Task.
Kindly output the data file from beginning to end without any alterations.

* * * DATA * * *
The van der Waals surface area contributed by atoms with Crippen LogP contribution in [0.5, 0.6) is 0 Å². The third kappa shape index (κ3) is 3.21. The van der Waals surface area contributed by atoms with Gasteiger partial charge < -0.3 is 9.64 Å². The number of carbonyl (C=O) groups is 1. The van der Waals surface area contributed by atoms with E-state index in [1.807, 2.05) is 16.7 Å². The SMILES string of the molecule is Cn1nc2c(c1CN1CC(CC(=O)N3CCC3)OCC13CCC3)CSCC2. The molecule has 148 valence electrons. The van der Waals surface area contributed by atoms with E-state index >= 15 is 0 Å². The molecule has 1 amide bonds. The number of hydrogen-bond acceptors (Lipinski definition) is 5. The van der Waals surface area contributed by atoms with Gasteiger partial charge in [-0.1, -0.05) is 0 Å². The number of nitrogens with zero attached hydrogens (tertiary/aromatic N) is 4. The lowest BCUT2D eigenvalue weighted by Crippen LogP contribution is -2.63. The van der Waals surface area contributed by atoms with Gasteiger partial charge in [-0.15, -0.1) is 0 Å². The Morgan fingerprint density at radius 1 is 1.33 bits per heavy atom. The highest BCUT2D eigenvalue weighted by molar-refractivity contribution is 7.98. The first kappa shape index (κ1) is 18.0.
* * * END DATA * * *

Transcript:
The van der Waals surface area contributed by atoms with Crippen LogP contribution in [0.5, 0.6) is 0 Å². The third kappa shape index (κ3) is 3.21. The van der Waals surface area contributed by atoms with Gasteiger partial charge < -0.3 is 9.64 Å². The number of carbonyl (C=O) groups is 1. The van der Waals surface area contributed by atoms with E-state index in [1.807, 2.05) is 16.7 Å². The SMILES string of the molecule is Cn1nc2c(c1CN1CC(CC(=O)N3CCC3)OCC13CCC3)CSCC2. The molecule has 148 valence electrons. The van der Waals surface area contributed by atoms with E-state index >= 15 is 0 Å². The molecule has 1 amide bonds. The number of hydrogen-bond acceptors (Lipinski definition) is 5. The van der Waals surface area contributed by atoms with Gasteiger partial charge in [-0.1, -0.05) is 0 Å². The number of nitrogens with zero attached hydrogens (tertiary/aromatic N) is 4. The lowest BCUT2D eigenvalue weighted by Crippen LogP contribution is -2.63. The van der Waals surface area contributed by atoms with Gasteiger partial charge in [-0.15, -0.1) is 0 Å². The Morgan fingerprint density at radius 1 is 1.33 bits per heavy atom. The highest BCUT2D eigenvalue weighted by molar-refractivity contribution is 7.98. The first kappa shape index (κ1) is 18.0.